The Dowel Joint VS A Festool Domino
A dilemma I read online and chat with colleagues about. We debate and argue on which type of jointing system is best. I feel there is some argument to be had but as I have both, A Duo Doweler and a Festool Domino I think I can honestly give my unbiased opinion on both systems.
*My father, a master craftsman would argue that the Festool Domino is a waste of money! I still bought one though as I could see past the 1100 euro price tag. I already owned a Triton duo dowel jointer which was ok but not as good as I hoped which I will get to later.
Triton Duo Dowel TDJ 600
This tool is interesting and has some similar characteristics to the Festool Domino DF 500 in that you drive the cutter into the workpiece on a sliding carriage.
Dowel Drill Centres
These little marking pins are quite good and I do use them for the odd dowel job. Basically I just pre drill one face to be joined. Pop on the Drill Centres and place the mating components firmly together thus leaving an indentation. I then drill the opposing components using a Brad point drill.
Dowel holes drilled so what is next?
With all these examples you are left with the assembly to glue and clamp with the dowels in place.
Dowel joinery has been around for decades and I have used many different systems; some simple and some not so. I still use them even though I have the Festool Domino. Doweling jigs and machines I use are:
- Woden Dowel Jig
- Triton Duo Dowel TDJ 600
- Dowel Drill Centres
Woden Dowel Jig
This tool has been in my custody for as long as I can remember and itt has been used loads in the early days of making particle board cabinets. A popular dowel jig in its time and many modern equivalents have manifested itself from this original. The only thing is it is worn now and I cannot get new bushes as they are discontinued.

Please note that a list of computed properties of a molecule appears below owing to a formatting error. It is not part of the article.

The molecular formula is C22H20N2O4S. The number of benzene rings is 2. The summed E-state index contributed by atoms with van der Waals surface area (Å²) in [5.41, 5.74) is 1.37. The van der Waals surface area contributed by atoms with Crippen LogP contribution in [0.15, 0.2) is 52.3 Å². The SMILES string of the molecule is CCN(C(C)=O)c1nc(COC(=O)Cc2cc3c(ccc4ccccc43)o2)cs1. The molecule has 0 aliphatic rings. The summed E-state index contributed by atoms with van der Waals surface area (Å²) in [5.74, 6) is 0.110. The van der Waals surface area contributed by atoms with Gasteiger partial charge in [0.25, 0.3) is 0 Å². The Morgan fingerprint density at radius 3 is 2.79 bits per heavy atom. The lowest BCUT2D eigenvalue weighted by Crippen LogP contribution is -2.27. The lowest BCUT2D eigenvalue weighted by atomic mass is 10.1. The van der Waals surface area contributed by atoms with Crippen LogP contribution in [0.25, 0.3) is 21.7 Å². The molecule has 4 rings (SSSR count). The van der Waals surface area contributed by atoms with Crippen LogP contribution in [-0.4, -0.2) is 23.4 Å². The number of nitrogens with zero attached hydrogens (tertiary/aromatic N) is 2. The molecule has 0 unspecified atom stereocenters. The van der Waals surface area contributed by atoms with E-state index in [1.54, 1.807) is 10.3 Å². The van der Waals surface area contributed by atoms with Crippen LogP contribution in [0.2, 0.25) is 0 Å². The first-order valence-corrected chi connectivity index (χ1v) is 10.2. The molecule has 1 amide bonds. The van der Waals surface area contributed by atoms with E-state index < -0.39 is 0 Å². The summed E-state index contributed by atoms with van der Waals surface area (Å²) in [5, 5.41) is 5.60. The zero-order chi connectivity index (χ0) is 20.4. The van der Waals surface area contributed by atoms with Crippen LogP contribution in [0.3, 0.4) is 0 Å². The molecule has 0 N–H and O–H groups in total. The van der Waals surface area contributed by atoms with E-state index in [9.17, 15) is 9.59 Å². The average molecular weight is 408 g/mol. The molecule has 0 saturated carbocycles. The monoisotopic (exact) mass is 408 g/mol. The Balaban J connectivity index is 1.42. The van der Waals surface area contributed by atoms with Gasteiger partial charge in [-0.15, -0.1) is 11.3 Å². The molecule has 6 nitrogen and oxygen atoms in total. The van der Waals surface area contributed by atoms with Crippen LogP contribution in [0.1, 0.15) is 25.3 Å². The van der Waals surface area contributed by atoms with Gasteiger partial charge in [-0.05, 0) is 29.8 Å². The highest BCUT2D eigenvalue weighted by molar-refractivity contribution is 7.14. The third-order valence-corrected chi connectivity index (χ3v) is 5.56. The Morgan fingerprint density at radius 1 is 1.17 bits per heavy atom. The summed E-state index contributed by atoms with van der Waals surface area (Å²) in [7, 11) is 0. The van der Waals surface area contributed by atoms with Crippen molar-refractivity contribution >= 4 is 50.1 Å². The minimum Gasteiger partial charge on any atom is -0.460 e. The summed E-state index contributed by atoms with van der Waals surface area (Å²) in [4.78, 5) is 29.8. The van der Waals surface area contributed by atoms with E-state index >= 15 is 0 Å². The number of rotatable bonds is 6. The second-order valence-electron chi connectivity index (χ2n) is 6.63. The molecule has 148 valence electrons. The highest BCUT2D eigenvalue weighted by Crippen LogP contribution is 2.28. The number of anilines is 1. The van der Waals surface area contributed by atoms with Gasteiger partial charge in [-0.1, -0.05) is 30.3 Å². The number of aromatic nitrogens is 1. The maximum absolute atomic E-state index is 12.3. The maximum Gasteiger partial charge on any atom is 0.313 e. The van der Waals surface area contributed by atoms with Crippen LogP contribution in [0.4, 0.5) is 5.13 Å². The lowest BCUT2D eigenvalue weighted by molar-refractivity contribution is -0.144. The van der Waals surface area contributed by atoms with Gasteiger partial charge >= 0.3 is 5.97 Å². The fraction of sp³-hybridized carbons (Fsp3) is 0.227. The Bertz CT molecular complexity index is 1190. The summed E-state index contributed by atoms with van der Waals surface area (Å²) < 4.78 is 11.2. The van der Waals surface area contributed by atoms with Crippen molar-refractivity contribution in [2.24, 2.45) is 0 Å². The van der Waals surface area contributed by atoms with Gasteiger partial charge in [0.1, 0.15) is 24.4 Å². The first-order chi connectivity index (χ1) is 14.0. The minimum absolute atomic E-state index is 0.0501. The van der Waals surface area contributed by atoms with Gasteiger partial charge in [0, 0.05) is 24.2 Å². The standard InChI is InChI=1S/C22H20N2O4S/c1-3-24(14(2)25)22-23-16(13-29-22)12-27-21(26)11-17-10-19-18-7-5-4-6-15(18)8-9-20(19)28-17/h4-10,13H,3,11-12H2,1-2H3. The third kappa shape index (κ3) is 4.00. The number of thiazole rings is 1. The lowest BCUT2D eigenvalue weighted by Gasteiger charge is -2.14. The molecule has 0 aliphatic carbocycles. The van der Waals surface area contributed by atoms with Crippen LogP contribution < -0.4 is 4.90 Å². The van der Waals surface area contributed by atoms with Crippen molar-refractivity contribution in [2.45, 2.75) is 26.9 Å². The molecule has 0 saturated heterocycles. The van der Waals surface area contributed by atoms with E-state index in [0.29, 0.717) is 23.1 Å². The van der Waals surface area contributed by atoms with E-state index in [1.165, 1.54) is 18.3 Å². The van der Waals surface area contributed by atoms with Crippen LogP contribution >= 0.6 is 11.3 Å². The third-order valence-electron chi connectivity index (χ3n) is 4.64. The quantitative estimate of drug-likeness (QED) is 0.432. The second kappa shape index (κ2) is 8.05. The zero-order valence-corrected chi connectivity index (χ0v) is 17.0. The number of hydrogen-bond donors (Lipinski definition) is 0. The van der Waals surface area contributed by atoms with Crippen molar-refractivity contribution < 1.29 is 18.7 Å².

Rockler Dowel Drilling Jig
This little jig is cheap and surprisingly quick to use. A simple drilling jig that uses a straightforward polycarbonate alignment gauge making repeated dowel drilling possible. I do like this tool but I only use it to drill holes in small jointing projects. Although you can make repeated dowel holes it can be a little inaccurate.
Which is Stronger the ‘Festool Domino’ or ‘The Round Dowel’?
I read so many so-called tests on the strength of the ‘Festool Domino’ or the ‘Round Dowel’ Every time it seems that some comparisons are inaccurate and not comparable.
Although the tests I have seen and performed myself in the past are not scientific the Domino was still a clear winner.
Domino Versus Dowel test
I made two 90° test examples out of clean straight-grained Oak. The section was 50mm x 50mm square and each leg 300mm long.
Test Example One
Two pieces joined together with an 8mm Festool cutter using Cascamite powdered resin wood glue.
Test Example Two
Two Pieces of Oak joined using a Triton Duo Dowel TDJ 600. 7.5 mm dowels at 32 mm centres.
The Dowel break test
Nothing scientific here as my press was my Record 56 vice and my sense of pressure. I placed one test example at a time into the vice so the joint was pointing up. I turned the handle of the vice until I felt steady pressure was being applied. Little by little I added more compression onto the joint until it failed. I did this for both examples. Each example failed but at different times and different breakage characteristics.